We were going to be totally prepared for our little boy. We met with a geneticist, who told us the hole was actually very tiny and in a great spot, if you wanted a spot for a hole in the head! We found a super pediatrician who was as upbeat and positive as we were. We also met with our son's neurosurgeon, who gave us the best advice: "I'll put the shunt in after birth and the rest is up to God". Yes! The rest is up to God! I felt more and more positive every day, but I did worry if I didn't feel him moving. Did he die?

I was constantly pushing on my tummy to see if he would push back, and he always did. I saw the specialist every two weeks to check on the baby, and when I went back to my ob/gyn to check on me, she looked shocked to see I was still pregnant. She informed me that she "was not comfortable with our situation" and I needed to find another doctor to deliver this baby. She told me she assumed I would have an abortion since the baby would just die anyway. I told her that the hole was small and he would have a shunt placed soon after birth, the brain was like a sponge and after the water was taken off it would come back, some parts may be damaged but who knew? She smirked at me, patted my leg and told me I was welcome to come back after this was all over.

We soon found a new ob/gyn who was great! He told me he would perform a C-section as soon as the neonatalogists said the baby was ready. As the baby's head was getting larger and larger, I started having steroid shots to help his lungs develop faster, and then weekly amnios (5 in total) to make sure the baby's lungs were ready. At our last ultrasound the baby's head was so large it couldn't even measure on the screen, and thankfully that amnio said the baby's lungs were ready to go. We were scheduled for delivery on Valentine's Day, 2001, which was also Michaella's 3rd birthday. The night before we went in Matt and I talked about what we were expecting. We wanted no excessive measures taken to save our son's life, we just wanted to hold him and love him. I was so nervous, but also at peace.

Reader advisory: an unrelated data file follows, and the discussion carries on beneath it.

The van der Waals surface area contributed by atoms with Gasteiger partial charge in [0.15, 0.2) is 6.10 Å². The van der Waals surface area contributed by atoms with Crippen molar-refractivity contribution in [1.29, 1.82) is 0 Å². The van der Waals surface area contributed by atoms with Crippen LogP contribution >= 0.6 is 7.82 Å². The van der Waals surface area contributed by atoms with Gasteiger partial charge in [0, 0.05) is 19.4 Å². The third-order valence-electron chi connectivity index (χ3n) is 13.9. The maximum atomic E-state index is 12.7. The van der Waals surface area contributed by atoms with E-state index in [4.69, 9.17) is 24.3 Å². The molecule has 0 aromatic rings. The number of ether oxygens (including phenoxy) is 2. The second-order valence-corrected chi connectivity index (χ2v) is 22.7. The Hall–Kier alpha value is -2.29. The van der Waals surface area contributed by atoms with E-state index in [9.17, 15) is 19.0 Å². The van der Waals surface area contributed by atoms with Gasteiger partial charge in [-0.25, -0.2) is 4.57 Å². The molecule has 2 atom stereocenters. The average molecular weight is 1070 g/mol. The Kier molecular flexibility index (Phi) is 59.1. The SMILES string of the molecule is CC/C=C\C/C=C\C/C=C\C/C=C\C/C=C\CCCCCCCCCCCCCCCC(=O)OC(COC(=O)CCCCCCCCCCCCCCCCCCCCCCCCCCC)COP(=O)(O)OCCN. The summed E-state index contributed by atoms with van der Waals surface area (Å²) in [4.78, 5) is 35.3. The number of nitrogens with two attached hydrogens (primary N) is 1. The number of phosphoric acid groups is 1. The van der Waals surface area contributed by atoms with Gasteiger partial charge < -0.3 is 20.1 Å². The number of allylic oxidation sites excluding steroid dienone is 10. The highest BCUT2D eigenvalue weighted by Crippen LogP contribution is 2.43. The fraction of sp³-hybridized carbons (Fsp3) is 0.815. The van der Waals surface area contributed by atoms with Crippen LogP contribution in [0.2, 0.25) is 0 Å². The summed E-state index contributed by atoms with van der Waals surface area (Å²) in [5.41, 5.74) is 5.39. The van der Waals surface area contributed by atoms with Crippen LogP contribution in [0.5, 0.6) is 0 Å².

Mitchell Charles was born at 9:30 a.m., 6 weeks early, and was absolutely perfect in every way! Though his head was pretty big, his face was heavenly. He started crying right away and took a binky, too! He needed no oxygen, and NOTHING was coming out of the hole except fluid! The doctors were all amazed! He had surgery at 2 days old to place the shunt, and at 2 weeks old he came home. He had a surgery to repair a hernia at 7 weeks, and a shunt revision at 9 weeks and another at 11 months. When Mitchell was in the NICU we did have a pretty cocky doctor who told us if he was in our shoes he would not have had this baby. He told us Mitchell was blind and deaf, and would never walk, talk, or feed himself. I told him that's why Mitchell came to us, because we would push his wheelchair and feed him.

But Mitchell can do all these things and more. He was in the early intervention program through our school district since birth and received physical and occupational therapy. At age 2 he started walking and was potty trained at 3 1/2. Mitchell did start having seizures at 1 year, but we have been incredibly blessed that his medicines seem to work well. Between the ages of 4 and 7 he was completely seizure free, and has been seizure free now for 18 months. His life is not easy, but it is so filled with joy. Mitchell is now 9 years old and in regular classes in the 4th grade. We even had another baby boy 4 years ago, and even though I was desperately worried, he was born healthy.

Having a child with a disability is rough. It is hard to watch his seizures, or his sister and brother be frightened of the seizure. It is hard to watch him struggle with things you or I find easy. But I would never change my life, ever, not one second. I would take away his pain if I could, or his fear, and oh how I wish I could. But Mitchell has taught us all incredible lessons. He has made me a better person, a better mommy. He has taught us to slow down and enjoy the small things. He has taught me to fight for what is right, and stand up for my beliefs. The love I feel for him is so intense. He is a great gift, as are all of my children, and I wouldn't trade any of them. So my story that started simple is now somewhat complicated. And that's how it should be!